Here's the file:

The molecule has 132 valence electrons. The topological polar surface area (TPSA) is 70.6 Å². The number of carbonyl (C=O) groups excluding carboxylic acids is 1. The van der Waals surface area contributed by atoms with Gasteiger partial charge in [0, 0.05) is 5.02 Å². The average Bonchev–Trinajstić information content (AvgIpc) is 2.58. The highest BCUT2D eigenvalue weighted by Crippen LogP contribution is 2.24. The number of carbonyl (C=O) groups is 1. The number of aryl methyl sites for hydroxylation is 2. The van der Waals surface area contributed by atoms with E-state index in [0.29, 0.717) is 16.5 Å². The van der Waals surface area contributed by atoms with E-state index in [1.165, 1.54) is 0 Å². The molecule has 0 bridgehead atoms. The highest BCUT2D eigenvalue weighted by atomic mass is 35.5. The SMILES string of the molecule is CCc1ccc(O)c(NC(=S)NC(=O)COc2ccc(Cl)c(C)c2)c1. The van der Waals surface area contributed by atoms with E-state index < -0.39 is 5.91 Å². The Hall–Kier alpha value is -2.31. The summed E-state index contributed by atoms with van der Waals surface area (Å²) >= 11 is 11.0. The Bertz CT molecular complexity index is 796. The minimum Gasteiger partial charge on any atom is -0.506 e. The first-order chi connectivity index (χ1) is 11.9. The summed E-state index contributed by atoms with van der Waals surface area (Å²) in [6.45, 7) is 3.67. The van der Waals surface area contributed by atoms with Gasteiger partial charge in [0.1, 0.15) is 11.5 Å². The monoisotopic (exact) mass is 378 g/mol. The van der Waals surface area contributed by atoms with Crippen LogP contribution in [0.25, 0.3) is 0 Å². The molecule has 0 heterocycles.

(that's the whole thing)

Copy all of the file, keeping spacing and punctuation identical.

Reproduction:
The molecule has 132 valence electrons. The topological polar surface area (TPSA) is 70.6 Å². The number of carbonyl (C=O) groups excluding carboxylic acids is 1. The van der Waals surface area contributed by atoms with Gasteiger partial charge in [0, 0.05) is 5.02 Å². The average Bonchev–Trinajstić information content (AvgIpc) is 2.58. The highest BCUT2D eigenvalue weighted by Crippen LogP contribution is 2.24. The number of carbonyl (C=O) groups is 1. The number of aryl methyl sites for hydroxylation is 2. The van der Waals surface area contributed by atoms with E-state index in [0.29, 0.717) is 16.5 Å². The van der Waals surface area contributed by atoms with E-state index in [1.165, 1.54) is 0 Å². The molecule has 0 bridgehead atoms. The highest BCUT2D eigenvalue weighted by atomic mass is 35.5. The SMILES string of the molecule is CCc1ccc(O)c(NC(=S)NC(=O)COc2ccc(Cl)c(C)c2)c1. The van der Waals surface area contributed by atoms with E-state index < -0.39 is 5.91 Å². The Hall–Kier alpha value is -2.31. The summed E-state index contributed by atoms with van der Waals surface area (Å²) >= 11 is 11.0. The Bertz CT molecular complexity index is 796. The minimum Gasteiger partial charge on any atom is -0.506 e. The first-order chi connectivity index (χ1) is 11.9. The summed E-state index contributed by atoms with van der Waals surface area (Å²) in [6.45, 7) is 3.67. The van der Waals surface area contributed by atoms with Gasteiger partial charge in [0.1, 0.15) is 11.5 Å². The monoisotopic (exact) mass is 378 g/mol. The van der Waals surface area contributed by atoms with Crippen LogP contribution in [0.25, 0.3) is 0 Å². The molecule has 0 heterocycles.